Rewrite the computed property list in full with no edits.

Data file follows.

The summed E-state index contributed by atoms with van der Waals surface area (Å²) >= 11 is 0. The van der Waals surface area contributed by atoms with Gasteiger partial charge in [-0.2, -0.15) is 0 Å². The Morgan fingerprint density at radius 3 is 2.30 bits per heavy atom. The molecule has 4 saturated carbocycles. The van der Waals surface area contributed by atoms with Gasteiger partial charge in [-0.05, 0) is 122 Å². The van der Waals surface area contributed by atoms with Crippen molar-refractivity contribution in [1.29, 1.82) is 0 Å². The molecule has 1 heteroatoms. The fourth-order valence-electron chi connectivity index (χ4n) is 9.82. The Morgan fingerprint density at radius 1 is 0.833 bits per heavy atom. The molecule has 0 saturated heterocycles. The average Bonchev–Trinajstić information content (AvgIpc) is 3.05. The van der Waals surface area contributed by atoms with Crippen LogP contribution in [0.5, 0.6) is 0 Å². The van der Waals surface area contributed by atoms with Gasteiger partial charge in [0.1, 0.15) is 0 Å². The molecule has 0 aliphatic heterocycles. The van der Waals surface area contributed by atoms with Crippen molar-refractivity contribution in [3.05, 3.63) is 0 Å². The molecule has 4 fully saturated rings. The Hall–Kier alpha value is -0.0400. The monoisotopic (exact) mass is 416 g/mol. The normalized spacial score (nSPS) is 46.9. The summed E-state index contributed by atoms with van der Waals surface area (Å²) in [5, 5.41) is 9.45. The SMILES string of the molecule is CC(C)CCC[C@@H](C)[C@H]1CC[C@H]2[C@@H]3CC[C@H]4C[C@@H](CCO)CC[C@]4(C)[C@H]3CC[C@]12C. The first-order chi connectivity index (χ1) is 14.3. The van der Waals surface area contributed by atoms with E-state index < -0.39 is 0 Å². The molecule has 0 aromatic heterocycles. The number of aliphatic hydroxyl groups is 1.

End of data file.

The summed E-state index contributed by atoms with van der Waals surface area (Å²) >= 11 is 0. The van der Waals surface area contributed by atoms with Gasteiger partial charge in [-0.2, -0.15) is 0 Å². The Morgan fingerprint density at radius 3 is 2.30 bits per heavy atom. The molecule has 4 saturated carbocycles. The van der Waals surface area contributed by atoms with Gasteiger partial charge in [-0.05, 0) is 122 Å². The van der Waals surface area contributed by atoms with Crippen molar-refractivity contribution in [1.29, 1.82) is 0 Å². The molecule has 1 heteroatoms. The fourth-order valence-electron chi connectivity index (χ4n) is 9.82. The Morgan fingerprint density at radius 1 is 0.833 bits per heavy atom. The molecule has 0 saturated heterocycles. The average Bonchev–Trinajstić information content (AvgIpc) is 3.05. The van der Waals surface area contributed by atoms with Crippen LogP contribution in [0.5, 0.6) is 0 Å². The van der Waals surface area contributed by atoms with Gasteiger partial charge in [0.1, 0.15) is 0 Å². The molecule has 0 aliphatic heterocycles. The van der Waals surface area contributed by atoms with Crippen molar-refractivity contribution in [3.05, 3.63) is 0 Å². The molecule has 4 fully saturated rings. The Hall–Kier alpha value is -0.0400. The monoisotopic (exact) mass is 416 g/mol. The normalized spacial score (nSPS) is 46.9. The summed E-state index contributed by atoms with van der Waals surface area (Å²) in [5, 5.41) is 9.45. The SMILES string of the molecule is CC(C)CCC[C@@H](C)[C@H]1CC[C@H]2[C@@H]3CC[C@H]4C[C@@H](CCO)CC[C@]4(C)[C@H]3CC[C@]12C. The first-order chi connectivity index (χ1) is 14.3. The van der Waals surface area contributed by atoms with E-state index < -0.39 is 0 Å². The molecule has 0 aromatic heterocycles. The number of aliphatic hydroxyl groups is 1.